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July 4, 2020

Drug prices

Editorial

 
July 4, 2020

In a timely move the Supreme Court of Pakistan has turned down pharmaceutical companies’ petitions and asked the government to decide on drug prices within four weeks. Over a dozen pharma companies had challenged two SROs on the grounds that there was an appellate forum in the law under which the impugned notice was issued. It is noteworthy that the federal government in 2015 introduced the Drug Pricing Policy (DPP) and required that all hardship cases be dealt with in accordance with this policy (DPP-15). The pharma companies first challenged the policy before the Sindh High Court, requesting that the increase in Maximum Retail Price (MRP) in hardship and anomaly cases be based on actual cost and individual basis rather than the DPP. In 2018, the Supreme Court constituted a committee comprising the representatives of pharmaceutical companies and some senior officials from the Drug Regulatory Authority of Pakistan (Drap) and the Ministry of Health.

Then in 2018, DRAP introduced a new DPP (DPP-18) for the regulation of drug pricing. In August 2018, the apex court ruled that the closed cases decided on the basis of DPP-15 could not be reopened and the retail prices of drugs sold in Pakistan were frozen till the decision of DRAP regarding the price fixation in hardship cases. The petitioners contended that the Ministry of Health issued an SRO in 2019 to reduce the retail prices of drugs which was unlawful as it was premised on calculation using an incorrect base MRP. According to the petitioner companies, the prices were reduced to such a level that the production of drugs became unviable. Now the Supreme Court has dismissed the petition. The best part of the verdict is that the court has directed the federal government to decide on the drug prices in four weeks. Actually, this matter has been under discussion for nearly two years now. The task force formed by the government was also unable to come up with a viable solution.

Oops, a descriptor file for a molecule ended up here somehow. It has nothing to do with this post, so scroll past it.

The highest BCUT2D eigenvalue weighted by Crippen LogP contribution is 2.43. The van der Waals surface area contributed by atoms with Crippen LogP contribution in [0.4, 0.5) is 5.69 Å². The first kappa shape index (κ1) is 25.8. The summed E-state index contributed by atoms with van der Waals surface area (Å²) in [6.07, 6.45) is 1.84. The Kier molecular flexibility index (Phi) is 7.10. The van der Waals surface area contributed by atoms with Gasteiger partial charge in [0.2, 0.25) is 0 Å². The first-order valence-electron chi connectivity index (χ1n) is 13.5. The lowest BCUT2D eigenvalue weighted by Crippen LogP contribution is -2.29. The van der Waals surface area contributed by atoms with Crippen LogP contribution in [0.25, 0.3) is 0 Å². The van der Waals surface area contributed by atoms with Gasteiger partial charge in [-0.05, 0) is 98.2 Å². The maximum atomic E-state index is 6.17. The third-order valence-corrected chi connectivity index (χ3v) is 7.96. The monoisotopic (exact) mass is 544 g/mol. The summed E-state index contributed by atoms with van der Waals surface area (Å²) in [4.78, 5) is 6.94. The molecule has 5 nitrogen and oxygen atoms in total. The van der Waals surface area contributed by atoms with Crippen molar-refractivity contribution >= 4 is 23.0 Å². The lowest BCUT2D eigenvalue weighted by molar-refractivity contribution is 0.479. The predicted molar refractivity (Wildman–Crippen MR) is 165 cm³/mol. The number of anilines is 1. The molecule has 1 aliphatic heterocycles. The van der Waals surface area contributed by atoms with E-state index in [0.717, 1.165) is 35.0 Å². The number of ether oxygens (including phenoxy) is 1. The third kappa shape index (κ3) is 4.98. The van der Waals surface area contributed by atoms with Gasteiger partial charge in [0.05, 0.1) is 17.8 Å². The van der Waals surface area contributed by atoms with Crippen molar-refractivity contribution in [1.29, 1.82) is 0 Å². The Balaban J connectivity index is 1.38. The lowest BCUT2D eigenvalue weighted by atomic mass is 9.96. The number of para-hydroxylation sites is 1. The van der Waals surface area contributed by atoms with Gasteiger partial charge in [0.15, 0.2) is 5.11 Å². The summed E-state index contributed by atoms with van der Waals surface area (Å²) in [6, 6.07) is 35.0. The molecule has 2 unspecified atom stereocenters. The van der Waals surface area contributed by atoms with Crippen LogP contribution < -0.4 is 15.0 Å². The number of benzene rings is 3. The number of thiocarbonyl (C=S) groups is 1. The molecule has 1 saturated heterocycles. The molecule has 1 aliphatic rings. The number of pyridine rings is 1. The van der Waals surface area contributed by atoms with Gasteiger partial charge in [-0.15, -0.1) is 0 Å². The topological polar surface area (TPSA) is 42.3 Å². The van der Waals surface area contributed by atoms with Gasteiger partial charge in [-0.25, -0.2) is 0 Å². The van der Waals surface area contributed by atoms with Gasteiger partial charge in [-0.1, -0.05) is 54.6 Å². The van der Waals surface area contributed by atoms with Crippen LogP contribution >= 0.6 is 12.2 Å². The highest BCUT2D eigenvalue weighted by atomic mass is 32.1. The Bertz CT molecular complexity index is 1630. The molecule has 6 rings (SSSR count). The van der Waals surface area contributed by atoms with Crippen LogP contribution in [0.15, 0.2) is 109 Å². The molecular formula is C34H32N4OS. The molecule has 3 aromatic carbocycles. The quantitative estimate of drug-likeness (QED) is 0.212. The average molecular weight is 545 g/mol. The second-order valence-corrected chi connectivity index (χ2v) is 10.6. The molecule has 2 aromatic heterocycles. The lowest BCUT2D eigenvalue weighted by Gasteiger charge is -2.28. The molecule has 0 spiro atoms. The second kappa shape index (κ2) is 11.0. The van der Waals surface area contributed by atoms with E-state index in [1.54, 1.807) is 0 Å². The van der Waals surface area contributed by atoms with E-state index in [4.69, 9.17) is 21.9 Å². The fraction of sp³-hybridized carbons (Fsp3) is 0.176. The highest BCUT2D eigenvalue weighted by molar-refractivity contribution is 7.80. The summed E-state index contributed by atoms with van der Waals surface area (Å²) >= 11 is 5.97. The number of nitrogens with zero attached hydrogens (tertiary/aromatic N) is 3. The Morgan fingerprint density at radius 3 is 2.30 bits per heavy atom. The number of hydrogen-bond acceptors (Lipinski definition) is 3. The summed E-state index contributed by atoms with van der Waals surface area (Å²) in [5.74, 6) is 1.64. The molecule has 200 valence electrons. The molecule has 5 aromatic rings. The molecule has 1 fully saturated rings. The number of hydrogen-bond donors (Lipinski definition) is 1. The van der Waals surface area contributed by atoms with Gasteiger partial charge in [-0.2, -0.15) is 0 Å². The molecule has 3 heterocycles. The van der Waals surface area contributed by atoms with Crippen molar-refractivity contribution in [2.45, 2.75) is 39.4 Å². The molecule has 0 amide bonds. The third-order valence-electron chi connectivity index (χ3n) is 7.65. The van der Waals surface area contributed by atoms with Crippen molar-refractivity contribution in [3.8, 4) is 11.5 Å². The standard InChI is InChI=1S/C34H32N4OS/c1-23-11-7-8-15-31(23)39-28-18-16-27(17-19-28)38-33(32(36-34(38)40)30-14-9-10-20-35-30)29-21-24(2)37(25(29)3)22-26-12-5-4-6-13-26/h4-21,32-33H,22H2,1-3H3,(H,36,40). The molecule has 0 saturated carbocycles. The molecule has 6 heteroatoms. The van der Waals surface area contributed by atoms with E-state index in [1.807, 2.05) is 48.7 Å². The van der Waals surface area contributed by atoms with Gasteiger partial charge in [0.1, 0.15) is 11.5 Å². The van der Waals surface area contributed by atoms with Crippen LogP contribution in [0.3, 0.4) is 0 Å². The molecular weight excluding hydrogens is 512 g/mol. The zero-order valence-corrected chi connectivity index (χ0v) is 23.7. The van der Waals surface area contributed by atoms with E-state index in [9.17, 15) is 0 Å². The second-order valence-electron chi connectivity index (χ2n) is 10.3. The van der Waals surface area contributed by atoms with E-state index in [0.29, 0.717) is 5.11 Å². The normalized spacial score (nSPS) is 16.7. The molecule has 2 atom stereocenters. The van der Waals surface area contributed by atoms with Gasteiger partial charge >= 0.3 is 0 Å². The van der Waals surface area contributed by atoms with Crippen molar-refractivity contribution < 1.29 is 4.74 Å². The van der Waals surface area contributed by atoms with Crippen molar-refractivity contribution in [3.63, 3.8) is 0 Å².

The drug manufacturers are using various tactics to force the government to raise drug prices. The attorney general rightly pointed out in the court proceedings that if the prices were not increased for a particular drug the medicine disappeared from the market. The government now must come up with a strategy to keep the prices in the reach of the common people. But if the past two years are any guide, the government keeps surrendering to pressures be it from the pharmaceutical, oil or sugar industries. It is worth recalling that in October last year, DRAP had seized stocks of overpriced medicines in various cities in a countrywide crackdown and it was revealed that some life-saving drugs were priced at as much as five to seven times more than the prices allowed by DRAP. Then there was also talk about unregistered and fake medicines being sold at much higher prices in connivance with some venal doctors. These practices must come to an end now and the government must decide on and enforce prices that are affordable for common people.